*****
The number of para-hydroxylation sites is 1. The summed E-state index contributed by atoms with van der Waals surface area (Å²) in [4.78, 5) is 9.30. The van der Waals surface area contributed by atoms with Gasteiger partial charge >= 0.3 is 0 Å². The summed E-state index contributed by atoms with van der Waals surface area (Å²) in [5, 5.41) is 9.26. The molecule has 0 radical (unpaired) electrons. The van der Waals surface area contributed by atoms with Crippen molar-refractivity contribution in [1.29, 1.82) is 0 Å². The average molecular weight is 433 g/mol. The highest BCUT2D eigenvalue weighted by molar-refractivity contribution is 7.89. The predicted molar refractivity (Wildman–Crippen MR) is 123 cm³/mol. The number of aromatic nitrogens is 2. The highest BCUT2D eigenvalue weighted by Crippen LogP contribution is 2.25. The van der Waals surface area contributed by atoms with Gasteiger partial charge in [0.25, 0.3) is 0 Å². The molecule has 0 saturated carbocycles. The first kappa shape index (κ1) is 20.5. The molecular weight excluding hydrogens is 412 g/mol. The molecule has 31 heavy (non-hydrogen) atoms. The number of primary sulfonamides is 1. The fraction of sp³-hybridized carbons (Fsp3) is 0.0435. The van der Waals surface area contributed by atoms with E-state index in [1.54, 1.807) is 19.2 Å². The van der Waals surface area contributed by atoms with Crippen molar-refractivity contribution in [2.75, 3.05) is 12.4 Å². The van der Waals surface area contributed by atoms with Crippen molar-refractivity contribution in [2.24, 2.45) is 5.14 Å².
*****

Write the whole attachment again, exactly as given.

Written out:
The number of para-hydroxylation sites is 1. The summed E-state index contributed by atoms with van der Waals surface area (Å²) in [4.78, 5) is 9.30. The van der Waals surface area contributed by atoms with Gasteiger partial charge >= 0.3 is 0 Å². The summed E-state index contributed by atoms with van der Waals surface area (Å²) in [5, 5.41) is 9.26. The molecule has 0 radical (unpaired) electrons. The van der Waals surface area contributed by atoms with Crippen molar-refractivity contribution in [1.29, 1.82) is 0 Å². The average molecular weight is 433 g/mol. The highest BCUT2D eigenvalue weighted by molar-refractivity contribution is 7.89. The predicted molar refractivity (Wildman–Crippen MR) is 123 cm³/mol. The number of aromatic nitrogens is 2. The highest BCUT2D eigenvalue weighted by Crippen LogP contribution is 2.25. The van der Waals surface area contributed by atoms with Gasteiger partial charge in [0.25, 0.3) is 0 Å². The molecule has 0 saturated carbocycles. The first kappa shape index (κ1) is 20.5. The molecular weight excluding hydrogens is 412 g/mol. The molecule has 31 heavy (non-hydrogen) atoms. The number of primary sulfonamides is 1. The fraction of sp³-hybridized carbons (Fsp3) is 0.0435. The van der Waals surface area contributed by atoms with E-state index in [1.54, 1.807) is 19.2 Å². The van der Waals surface area contributed by atoms with Crippen molar-refractivity contribution in [2.75, 3.05) is 12.4 Å². The van der Waals surface area contributed by atoms with Crippen molar-refractivity contribution in [2.24, 2.45) is 5.14 Å².